The Civil Justice Council (CJC) today set out a blueprint of 45 recommendations designed to kick-start the use of damages-based agreements.

The funding method, which calculates the lawyer’s fee as a percentage of the financial benefit received from a successful case, was a cornerstone of the Jackson reforms introduced in April 2013.

But few lawyers have opted to use DBAs, prompting the CJC to convene a set of experts from across the sector to suggest changes.

Recommendations include:

  • Technical amendments to existing regulations to make them clearer and therefore more attractive;
  • Increasing some of the caps on payments for cases;
  • Allowing lawyers and clients to agree a ‘trigger point’ at which a DBA becomes payable and the circumstances under which it can be terminated.

Master of the rolls Lord Dyson (pictured) said he hopes the changes recommended will encourage greater use of DBAs.

‘I now urge [the government] to consider further modifications to the regulations to help promote confidence in them as one of the funding arrangements available to those involved in a personal injury or commercial dispute,’ he added in a statement.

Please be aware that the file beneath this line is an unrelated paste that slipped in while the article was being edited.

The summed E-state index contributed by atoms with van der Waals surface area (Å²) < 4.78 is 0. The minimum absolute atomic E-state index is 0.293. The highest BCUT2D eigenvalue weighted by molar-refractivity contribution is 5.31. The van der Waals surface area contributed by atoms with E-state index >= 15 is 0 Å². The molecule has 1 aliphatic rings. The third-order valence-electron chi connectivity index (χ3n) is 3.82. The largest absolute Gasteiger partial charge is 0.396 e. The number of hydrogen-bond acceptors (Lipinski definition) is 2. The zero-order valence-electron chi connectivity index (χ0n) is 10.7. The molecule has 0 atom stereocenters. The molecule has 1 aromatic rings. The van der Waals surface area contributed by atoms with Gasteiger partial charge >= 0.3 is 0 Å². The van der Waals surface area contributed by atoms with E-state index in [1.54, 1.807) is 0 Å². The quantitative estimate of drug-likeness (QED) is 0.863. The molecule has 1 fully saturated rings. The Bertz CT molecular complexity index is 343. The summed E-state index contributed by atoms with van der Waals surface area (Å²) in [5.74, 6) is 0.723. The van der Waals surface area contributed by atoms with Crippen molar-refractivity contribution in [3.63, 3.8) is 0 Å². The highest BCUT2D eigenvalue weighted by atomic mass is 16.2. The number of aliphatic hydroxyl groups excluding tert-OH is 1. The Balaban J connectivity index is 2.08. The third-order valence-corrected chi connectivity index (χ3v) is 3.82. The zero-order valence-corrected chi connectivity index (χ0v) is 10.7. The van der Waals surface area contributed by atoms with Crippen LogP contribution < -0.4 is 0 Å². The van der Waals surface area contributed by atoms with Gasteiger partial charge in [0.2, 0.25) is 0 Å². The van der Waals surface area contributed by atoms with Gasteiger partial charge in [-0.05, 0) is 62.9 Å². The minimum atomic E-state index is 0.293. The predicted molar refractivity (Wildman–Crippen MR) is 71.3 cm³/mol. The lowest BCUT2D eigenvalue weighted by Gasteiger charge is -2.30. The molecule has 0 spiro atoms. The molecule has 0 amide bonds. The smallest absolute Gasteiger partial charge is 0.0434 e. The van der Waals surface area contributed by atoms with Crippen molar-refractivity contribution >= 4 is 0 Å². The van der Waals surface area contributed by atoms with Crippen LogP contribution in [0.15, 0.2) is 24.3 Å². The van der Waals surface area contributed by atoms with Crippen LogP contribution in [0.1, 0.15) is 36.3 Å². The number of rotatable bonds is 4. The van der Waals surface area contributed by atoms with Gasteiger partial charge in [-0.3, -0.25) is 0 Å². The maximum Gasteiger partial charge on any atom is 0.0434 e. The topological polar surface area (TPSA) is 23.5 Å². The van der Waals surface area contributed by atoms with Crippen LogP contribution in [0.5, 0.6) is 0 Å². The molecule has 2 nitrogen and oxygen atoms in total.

The Ministry of Justice requested the formation of a working group to look into the issue last December. The group, chaired by Professor Rachael Mulheron and with representatives from across the profession, met six times in the subsequent months.

The CJC took the view that some aspects of DBA policy which have been adopted or endorsed by the last government have created 'sufficient disquiet or opposition' in the legal profession to warrant further consideration.

The report said the two sums liable for payment under a DBA, the representative's payment and expenses incurred by the representative, were seen as 'eating away' at the contingency fee earned by the solicitor.

The working group found that a list of 'expenses' falling outside the DBA cap was not necessary, but the term 'expenses' should be deleted from regulation and replaced with 'disbursements'. It was also agreed that where VAT is recoverable, it should be excluded from the cap.